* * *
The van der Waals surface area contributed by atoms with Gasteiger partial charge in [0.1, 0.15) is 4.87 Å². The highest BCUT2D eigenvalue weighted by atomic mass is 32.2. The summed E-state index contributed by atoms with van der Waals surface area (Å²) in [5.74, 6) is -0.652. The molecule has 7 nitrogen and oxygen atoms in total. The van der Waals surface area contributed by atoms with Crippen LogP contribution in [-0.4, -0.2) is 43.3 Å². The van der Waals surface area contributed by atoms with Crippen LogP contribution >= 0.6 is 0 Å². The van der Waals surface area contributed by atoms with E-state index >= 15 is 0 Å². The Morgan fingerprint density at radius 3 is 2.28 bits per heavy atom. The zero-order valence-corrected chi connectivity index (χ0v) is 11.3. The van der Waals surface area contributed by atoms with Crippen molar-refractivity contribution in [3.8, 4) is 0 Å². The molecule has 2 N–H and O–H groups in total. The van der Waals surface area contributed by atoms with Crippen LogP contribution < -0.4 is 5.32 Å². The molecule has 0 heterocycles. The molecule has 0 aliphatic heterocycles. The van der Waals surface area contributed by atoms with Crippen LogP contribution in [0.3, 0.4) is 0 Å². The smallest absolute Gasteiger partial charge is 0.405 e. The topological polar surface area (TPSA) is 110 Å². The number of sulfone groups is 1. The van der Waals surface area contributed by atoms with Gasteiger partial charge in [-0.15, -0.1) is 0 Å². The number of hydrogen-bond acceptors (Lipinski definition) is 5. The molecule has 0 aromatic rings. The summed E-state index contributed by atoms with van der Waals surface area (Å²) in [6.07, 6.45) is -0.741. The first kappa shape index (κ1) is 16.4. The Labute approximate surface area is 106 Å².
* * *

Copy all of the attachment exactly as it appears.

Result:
The van der Waals surface area contributed by atoms with Gasteiger partial charge in [0.1, 0.15) is 4.87 Å². The highest BCUT2D eigenvalue weighted by atomic mass is 32.2. The summed E-state index contributed by atoms with van der Waals surface area (Å²) in [5.74, 6) is -0.652. The molecule has 7 nitrogen and oxygen atoms in total. The van der Waals surface area contributed by atoms with Crippen LogP contribution in [-0.4, -0.2) is 43.3 Å². The van der Waals surface area contributed by atoms with Crippen LogP contribution >= 0.6 is 0 Å². The van der Waals surface area contributed by atoms with E-state index >= 15 is 0 Å². The Morgan fingerprint density at radius 3 is 2.28 bits per heavy atom. The zero-order valence-corrected chi connectivity index (χ0v) is 11.3. The van der Waals surface area contributed by atoms with Crippen molar-refractivity contribution in [3.8, 4) is 0 Å². The molecule has 2 N–H and O–H groups in total. The van der Waals surface area contributed by atoms with Crippen LogP contribution < -0.4 is 5.32 Å². The molecule has 0 heterocycles. The molecule has 0 aliphatic heterocycles. The van der Waals surface area contributed by atoms with Crippen LogP contribution in [0.3, 0.4) is 0 Å². The smallest absolute Gasteiger partial charge is 0.405 e. The topological polar surface area (TPSA) is 110 Å². The number of sulfone groups is 1. The van der Waals surface area contributed by atoms with Gasteiger partial charge in [-0.15, -0.1) is 0 Å². The number of hydrogen-bond acceptors (Lipinski definition) is 5. The molecule has 0 aromatic rings. The summed E-state index contributed by atoms with van der Waals surface area (Å²) in [6.07, 6.45) is -0.741. The first kappa shape index (κ1) is 16.4. The Labute approximate surface area is 106 Å².